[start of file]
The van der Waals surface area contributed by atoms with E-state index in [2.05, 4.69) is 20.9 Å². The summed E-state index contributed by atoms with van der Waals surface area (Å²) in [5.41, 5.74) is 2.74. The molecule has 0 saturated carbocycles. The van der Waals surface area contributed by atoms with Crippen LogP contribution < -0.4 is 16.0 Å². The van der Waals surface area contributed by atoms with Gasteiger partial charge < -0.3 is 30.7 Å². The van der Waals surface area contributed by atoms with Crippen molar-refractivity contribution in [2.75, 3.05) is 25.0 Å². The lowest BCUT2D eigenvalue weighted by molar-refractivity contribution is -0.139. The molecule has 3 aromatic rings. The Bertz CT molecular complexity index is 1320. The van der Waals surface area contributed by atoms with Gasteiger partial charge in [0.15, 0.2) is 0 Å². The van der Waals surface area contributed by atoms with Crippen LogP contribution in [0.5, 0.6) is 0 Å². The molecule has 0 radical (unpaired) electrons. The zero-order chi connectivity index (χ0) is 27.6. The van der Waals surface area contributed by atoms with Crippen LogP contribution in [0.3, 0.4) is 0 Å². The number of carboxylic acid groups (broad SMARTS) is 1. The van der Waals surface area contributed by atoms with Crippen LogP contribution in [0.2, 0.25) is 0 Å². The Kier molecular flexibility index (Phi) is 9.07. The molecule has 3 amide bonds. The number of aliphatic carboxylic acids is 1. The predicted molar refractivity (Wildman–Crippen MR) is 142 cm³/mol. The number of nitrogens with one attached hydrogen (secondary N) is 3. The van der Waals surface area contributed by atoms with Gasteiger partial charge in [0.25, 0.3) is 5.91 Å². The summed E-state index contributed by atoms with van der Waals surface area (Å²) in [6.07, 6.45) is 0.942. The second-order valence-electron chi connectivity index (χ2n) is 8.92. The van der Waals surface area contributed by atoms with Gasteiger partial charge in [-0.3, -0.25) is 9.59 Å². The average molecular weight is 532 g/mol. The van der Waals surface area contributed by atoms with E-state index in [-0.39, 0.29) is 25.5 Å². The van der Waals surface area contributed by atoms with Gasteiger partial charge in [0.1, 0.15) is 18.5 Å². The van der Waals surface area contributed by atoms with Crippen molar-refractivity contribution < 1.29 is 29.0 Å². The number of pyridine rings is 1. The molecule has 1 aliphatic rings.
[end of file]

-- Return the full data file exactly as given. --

The van der Waals surface area contributed by atoms with E-state index in [2.05, 4.69) is 20.9 Å². The summed E-state index contributed by atoms with van der Waals surface area (Å²) in [5.41, 5.74) is 2.74. The molecule has 0 saturated carbocycles. The van der Waals surface area contributed by atoms with Crippen LogP contribution < -0.4 is 16.0 Å². The van der Waals surface area contributed by atoms with Gasteiger partial charge < -0.3 is 30.7 Å². The van der Waals surface area contributed by atoms with Crippen molar-refractivity contribution in [2.75, 3.05) is 25.0 Å². The lowest BCUT2D eigenvalue weighted by molar-refractivity contribution is -0.139. The molecule has 3 aromatic rings. The Bertz CT molecular complexity index is 1320. The van der Waals surface area contributed by atoms with Gasteiger partial charge in [0.15, 0.2) is 0 Å². The van der Waals surface area contributed by atoms with Crippen LogP contribution in [0.5, 0.6) is 0 Å². The molecule has 0 radical (unpaired) electrons. The zero-order chi connectivity index (χ0) is 27.6. The van der Waals surface area contributed by atoms with Crippen LogP contribution in [0.3, 0.4) is 0 Å². The number of carboxylic acid groups (broad SMARTS) is 1. The van der Waals surface area contributed by atoms with Crippen LogP contribution in [0.2, 0.25) is 0 Å². The Kier molecular flexibility index (Phi) is 9.07. The molecule has 3 amide bonds. The number of aliphatic carboxylic acids is 1. The predicted molar refractivity (Wildman–Crippen MR) is 142 cm³/mol. The number of nitrogens with one attached hydrogen (secondary N) is 3. The van der Waals surface area contributed by atoms with Gasteiger partial charge in [0.25, 0.3) is 5.91 Å². The summed E-state index contributed by atoms with van der Waals surface area (Å²) in [6.07, 6.45) is 0.942. The second-order valence-electron chi connectivity index (χ2n) is 8.92. The van der Waals surface area contributed by atoms with Gasteiger partial charge in [-0.3, -0.25) is 9.59 Å². The average molecular weight is 532 g/mol. The van der Waals surface area contributed by atoms with E-state index in [-0.39, 0.29) is 25.5 Å². The van der Waals surface area contributed by atoms with Gasteiger partial charge in [0.1, 0.15) is 18.5 Å². The van der Waals surface area contributed by atoms with Crippen molar-refractivity contribution < 1.29 is 29.0 Å². The number of pyridine rings is 1. The molecule has 1 aliphatic rings.